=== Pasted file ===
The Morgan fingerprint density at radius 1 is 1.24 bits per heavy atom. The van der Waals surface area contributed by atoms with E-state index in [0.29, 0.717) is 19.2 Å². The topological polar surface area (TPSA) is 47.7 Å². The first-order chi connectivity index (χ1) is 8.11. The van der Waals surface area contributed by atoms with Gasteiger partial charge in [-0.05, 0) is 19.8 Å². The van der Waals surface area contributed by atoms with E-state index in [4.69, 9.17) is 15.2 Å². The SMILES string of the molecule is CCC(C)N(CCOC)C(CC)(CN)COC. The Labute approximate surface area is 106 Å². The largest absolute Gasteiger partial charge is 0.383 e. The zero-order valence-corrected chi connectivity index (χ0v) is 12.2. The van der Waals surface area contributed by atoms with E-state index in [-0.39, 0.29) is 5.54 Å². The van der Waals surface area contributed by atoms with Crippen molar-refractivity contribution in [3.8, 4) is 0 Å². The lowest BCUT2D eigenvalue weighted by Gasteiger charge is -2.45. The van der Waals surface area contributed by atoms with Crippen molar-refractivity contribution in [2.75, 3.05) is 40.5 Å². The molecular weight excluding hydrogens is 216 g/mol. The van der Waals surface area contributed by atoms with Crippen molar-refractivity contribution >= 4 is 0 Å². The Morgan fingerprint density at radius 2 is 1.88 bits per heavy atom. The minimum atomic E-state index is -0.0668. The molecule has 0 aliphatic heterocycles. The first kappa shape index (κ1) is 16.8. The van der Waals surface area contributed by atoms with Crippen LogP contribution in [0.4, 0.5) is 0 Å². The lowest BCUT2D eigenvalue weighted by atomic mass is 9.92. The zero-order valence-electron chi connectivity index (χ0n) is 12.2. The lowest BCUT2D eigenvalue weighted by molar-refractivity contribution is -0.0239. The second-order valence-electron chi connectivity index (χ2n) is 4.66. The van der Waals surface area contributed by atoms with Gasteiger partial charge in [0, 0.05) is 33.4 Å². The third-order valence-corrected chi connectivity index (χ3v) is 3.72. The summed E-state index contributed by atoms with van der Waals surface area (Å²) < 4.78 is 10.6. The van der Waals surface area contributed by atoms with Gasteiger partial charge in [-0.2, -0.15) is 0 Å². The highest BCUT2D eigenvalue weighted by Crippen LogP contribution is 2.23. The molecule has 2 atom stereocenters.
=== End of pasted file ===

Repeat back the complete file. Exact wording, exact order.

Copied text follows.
The Morgan fingerprint density at radius 1 is 1.24 bits per heavy atom. The van der Waals surface area contributed by atoms with E-state index in [0.29, 0.717) is 19.2 Å². The topological polar surface area (TPSA) is 47.7 Å². The first-order chi connectivity index (χ1) is 8.11. The van der Waals surface area contributed by atoms with Gasteiger partial charge in [-0.05, 0) is 19.8 Å². The van der Waals surface area contributed by atoms with E-state index in [4.69, 9.17) is 15.2 Å². The SMILES string of the molecule is CCC(C)N(CCOC)C(CC)(CN)COC. The Labute approximate surface area is 106 Å². The largest absolute Gasteiger partial charge is 0.383 e. The zero-order valence-corrected chi connectivity index (χ0v) is 12.2. The van der Waals surface area contributed by atoms with E-state index in [-0.39, 0.29) is 5.54 Å². The van der Waals surface area contributed by atoms with Crippen molar-refractivity contribution in [3.8, 4) is 0 Å². The lowest BCUT2D eigenvalue weighted by Gasteiger charge is -2.45. The van der Waals surface area contributed by atoms with Crippen molar-refractivity contribution in [2.75, 3.05) is 40.5 Å². The molecular weight excluding hydrogens is 216 g/mol. The van der Waals surface area contributed by atoms with Crippen molar-refractivity contribution >= 4 is 0 Å². The Morgan fingerprint density at radius 2 is 1.88 bits per heavy atom. The minimum atomic E-state index is -0.0668. The molecule has 0 aliphatic heterocycles. The first kappa shape index (κ1) is 16.8. The van der Waals surface area contributed by atoms with Crippen LogP contribution in [0.4, 0.5) is 0 Å². The lowest BCUT2D eigenvalue weighted by atomic mass is 9.92. The zero-order valence-electron chi connectivity index (χ0n) is 12.2. The lowest BCUT2D eigenvalue weighted by molar-refractivity contribution is -0.0239. The second-order valence-electron chi connectivity index (χ2n) is 4.66. The van der Waals surface area contributed by atoms with Gasteiger partial charge in [0, 0.05) is 33.4 Å². The third-order valence-corrected chi connectivity index (χ3v) is 3.72. The summed E-state index contributed by atoms with van der Waals surface area (Å²) < 4.78 is 10.6. The van der Waals surface area contributed by atoms with Gasteiger partial charge in [-0.2, -0.15) is 0 Å². The highest BCUT2D eigenvalue weighted by Crippen LogP contribution is 2.23. The molecule has 2 atom stereocenters.